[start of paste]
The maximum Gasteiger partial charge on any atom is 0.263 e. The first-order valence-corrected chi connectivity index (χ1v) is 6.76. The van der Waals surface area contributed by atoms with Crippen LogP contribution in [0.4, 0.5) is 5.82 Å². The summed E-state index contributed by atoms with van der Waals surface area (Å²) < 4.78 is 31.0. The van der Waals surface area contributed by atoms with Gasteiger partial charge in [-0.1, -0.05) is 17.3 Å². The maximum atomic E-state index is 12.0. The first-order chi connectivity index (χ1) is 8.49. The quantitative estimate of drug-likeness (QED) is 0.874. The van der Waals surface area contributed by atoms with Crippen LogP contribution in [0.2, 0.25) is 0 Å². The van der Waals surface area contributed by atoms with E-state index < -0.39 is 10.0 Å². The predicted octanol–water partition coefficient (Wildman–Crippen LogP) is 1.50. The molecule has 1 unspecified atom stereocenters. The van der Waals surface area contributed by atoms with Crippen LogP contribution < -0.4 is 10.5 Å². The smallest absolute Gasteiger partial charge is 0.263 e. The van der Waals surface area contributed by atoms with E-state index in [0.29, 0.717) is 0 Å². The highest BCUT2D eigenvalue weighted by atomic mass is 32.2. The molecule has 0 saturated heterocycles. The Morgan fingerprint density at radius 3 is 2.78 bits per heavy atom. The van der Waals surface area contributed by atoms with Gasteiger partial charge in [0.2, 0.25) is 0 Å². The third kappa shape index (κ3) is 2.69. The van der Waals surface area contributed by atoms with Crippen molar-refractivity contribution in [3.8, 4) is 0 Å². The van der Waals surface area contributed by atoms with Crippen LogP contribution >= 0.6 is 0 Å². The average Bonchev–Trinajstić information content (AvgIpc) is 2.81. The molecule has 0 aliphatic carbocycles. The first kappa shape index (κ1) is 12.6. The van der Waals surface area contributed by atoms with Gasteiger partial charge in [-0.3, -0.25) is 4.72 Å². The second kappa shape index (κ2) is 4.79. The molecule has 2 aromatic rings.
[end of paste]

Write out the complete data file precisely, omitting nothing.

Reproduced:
The maximum Gasteiger partial charge on any atom is 0.263 e. The first-order valence-corrected chi connectivity index (χ1v) is 6.76. The van der Waals surface area contributed by atoms with Crippen LogP contribution in [0.4, 0.5) is 5.82 Å². The summed E-state index contributed by atoms with van der Waals surface area (Å²) < 4.78 is 31.0. The van der Waals surface area contributed by atoms with Gasteiger partial charge in [-0.1, -0.05) is 17.3 Å². The maximum atomic E-state index is 12.0. The first-order chi connectivity index (χ1) is 8.49. The quantitative estimate of drug-likeness (QED) is 0.874. The van der Waals surface area contributed by atoms with Crippen LogP contribution in [0.2, 0.25) is 0 Å². The van der Waals surface area contributed by atoms with E-state index < -0.39 is 10.0 Å². The predicted octanol–water partition coefficient (Wildman–Crippen LogP) is 1.50. The molecule has 1 unspecified atom stereocenters. The van der Waals surface area contributed by atoms with Crippen LogP contribution < -0.4 is 10.5 Å². The smallest absolute Gasteiger partial charge is 0.263 e. The van der Waals surface area contributed by atoms with E-state index in [0.29, 0.717) is 0 Å². The highest BCUT2D eigenvalue weighted by atomic mass is 32.2. The molecule has 0 saturated heterocycles. The Morgan fingerprint density at radius 3 is 2.78 bits per heavy atom. The van der Waals surface area contributed by atoms with Gasteiger partial charge in [0.2, 0.25) is 0 Å². The third kappa shape index (κ3) is 2.69. The van der Waals surface area contributed by atoms with Crippen molar-refractivity contribution in [3.8, 4) is 0 Å². The van der Waals surface area contributed by atoms with Crippen LogP contribution >= 0.6 is 0 Å². The average Bonchev–Trinajstić information content (AvgIpc) is 2.81. The molecule has 0 aliphatic carbocycles. The first kappa shape index (κ1) is 12.6. The van der Waals surface area contributed by atoms with Gasteiger partial charge in [-0.3, -0.25) is 4.72 Å². The second kappa shape index (κ2) is 4.79. The molecule has 2 aromatic rings.